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Over the days, weeks, months and years of having a tube-fed child, I have learnt a lot, and not just as a consequence of him being tube-fed for over 5 years. A lot of these lessons are generally applicable but maybe tube-feeding sometimes makes certain lessons stand out more.
1. Expect the unexpected
A feeding tube often brings other problems with it. This can be anything from finding suitable clothing to dealing with severe reflux and vomiting after tube feeds while out and about. On the one hand you learn to (usually) calmly deal with all kinds of situations that would have previously completely flustered you. On the other hand, you don’t go anywhere without having a spare set of everything in case of any conceivable emergency.
2. Doctors are not Gods in white coats
After dealing with a lot of doctors and specialists, I have come to realize that medical training does not necessarily make you an expert. In fact the best doctors are those that openly admit their own limitations to their knowledge – and then go find out more.
Therefore a gastroenterologist is not necessarily an expert on tube-weaning, similarly a tube-feeding team, while providing feeding tube guidelines, is also not necessarily expert on tube-weaning either.
Learn to question, demand answers and to not be intimidated by a medical qualification.
3. New vocabulary
Every parent of a medically-challenged child has to learn a whole new vocabulary to cover their own child’s medical history. The parent of a heart child may talk a different language to the parent of a premature child.
Parents dealing with a feeding-tube will learn a new vocabulary and become fluent in a language that includes the different types of tube, and even new terms such as tube dependency and feeding disorders in early childhood. Most people don’t know that such terms or medical conditions exist – and many doctors don’t know these terms either.
4. It’s about more than just about food or hunger
Well-meant advice on getting your child to eat normally includes such statements as ‘Sit down to eat as a family.’, ‘He’ll copy you, if he sees you eating.’, ‘Have you tried giving him anything in his mouth?’, ‘What about food x or y, they are really tasty.’ You develop a thick skin, an outward smile and pat reply to such suggestions, because, let’s face it, you’ve tried everything already. Parents are not stupid.
But tube-feeding and weaning is more than about hunger, food and types of food. It is a psychological and comprehensive process that addresses more than just hunger equals food.
Once weaned, people quickly forget the earlier troubles and start urging you to only feed your child healthy foods. Meanwhile you sit there for years after the tube-wean still wondering and appreciating every time your child says it is hungry, eats anything or gets in a mess. Whether it is fast food or a healthy superfood doesn’t matter, what matters is that your child EATS! And enjoys it.
In fact a lot of tube-weaned kids joyfully eat a wider variety of foods than their non-tubie friends and siblings.
5. Trust your instinct and trust your child
Possibly one of the greatest lessons for any parent is to trust their own instincts when it comes to their child and in turn to trust their child. Parents are faced with a barrage of information on how to be a perfect parent and most of the information is conflicting. Then we are faced with medical advice, family advice, feeding tube guidelines… but only the parent truly knows their child.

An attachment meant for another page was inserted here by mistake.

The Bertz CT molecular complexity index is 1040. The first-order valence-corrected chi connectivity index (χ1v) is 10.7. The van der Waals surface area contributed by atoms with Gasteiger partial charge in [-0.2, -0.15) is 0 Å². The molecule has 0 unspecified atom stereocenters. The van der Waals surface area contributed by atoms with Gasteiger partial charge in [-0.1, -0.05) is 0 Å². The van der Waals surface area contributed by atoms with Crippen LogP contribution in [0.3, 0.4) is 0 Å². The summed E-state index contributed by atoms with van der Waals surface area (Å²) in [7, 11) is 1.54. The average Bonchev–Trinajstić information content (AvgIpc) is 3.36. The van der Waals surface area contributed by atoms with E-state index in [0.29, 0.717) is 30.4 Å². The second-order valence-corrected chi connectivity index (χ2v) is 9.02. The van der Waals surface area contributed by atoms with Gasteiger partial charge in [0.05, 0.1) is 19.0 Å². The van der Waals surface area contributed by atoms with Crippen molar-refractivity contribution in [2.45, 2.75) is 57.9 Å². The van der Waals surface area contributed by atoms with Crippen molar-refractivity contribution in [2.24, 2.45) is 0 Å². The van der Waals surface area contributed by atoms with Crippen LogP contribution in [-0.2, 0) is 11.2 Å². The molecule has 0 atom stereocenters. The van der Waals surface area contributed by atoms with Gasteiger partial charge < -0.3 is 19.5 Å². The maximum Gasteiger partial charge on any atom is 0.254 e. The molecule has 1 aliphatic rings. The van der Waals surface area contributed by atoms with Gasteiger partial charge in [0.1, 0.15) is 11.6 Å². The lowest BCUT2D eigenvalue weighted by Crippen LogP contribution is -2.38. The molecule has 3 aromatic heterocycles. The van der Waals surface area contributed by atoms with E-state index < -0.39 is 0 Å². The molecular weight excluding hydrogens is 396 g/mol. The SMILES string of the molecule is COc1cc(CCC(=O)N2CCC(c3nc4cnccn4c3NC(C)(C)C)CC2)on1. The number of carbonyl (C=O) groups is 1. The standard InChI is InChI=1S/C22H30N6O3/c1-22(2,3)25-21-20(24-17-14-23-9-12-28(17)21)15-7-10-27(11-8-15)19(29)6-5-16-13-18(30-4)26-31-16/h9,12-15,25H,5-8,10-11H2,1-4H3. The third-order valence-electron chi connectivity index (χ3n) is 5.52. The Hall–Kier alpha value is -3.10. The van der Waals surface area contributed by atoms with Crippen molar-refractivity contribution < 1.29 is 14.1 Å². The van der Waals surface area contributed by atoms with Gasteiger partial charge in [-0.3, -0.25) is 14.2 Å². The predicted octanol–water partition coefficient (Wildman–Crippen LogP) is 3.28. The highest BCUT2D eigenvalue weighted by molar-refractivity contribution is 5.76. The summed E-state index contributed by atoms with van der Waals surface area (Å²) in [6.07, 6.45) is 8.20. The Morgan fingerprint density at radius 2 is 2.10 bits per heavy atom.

All too often a parent’s concerns are ignored or overruled as being „only the parent“. However only the parent spends the greatest amount of time and care with their child. Trust your instincts and don’t be afraid to advocate for your family and your child.
6. It’s a child not a medical history
Tube-weaning and eventually removing the feeding tube allowed me to be a parent rather than a constant care-giver, and to see my child rather than a constant medical history. Gone are the continual weight checks and calorie counting, together with the tube dependency, and a slice of normalcy was welcomed into our lives.
I assess my child now in terms of his general health and well being – does he have energy? Is he in a good mood?
7. The power of hope and belief
The final and most powerful lesson that any medically fragile or challenged child will teach you is to question what is truly important in life: that hope and belief are incredibly powerful tools for life and in helping others to achieve their potential.
Before our tube-wean, my child was assessed by a group of professionals (not NoTube) as being unable to understand the connection between food and hunger or of understanding anything. I knew this assessment to be wrong and always believed that with the right help he would no longer be tube dependent.
When we successfully completed the tube-wean with NoTube, I realized that the greatest difference the weaning had made to me and our lives, was that they unconditionally believed in me and my instincts and ability as a parent. They took the fragments of hope and belief I had in my child, and in turn believed in me and strengthened me.
Our children will have already beaten many medical statistics in their lives. Our hope and belief in them helped them through and will continue into the future. If you ever want to make the world a better place then offer someone, even a stranger, your unconditional hope and belief in them. It can be a life-changer.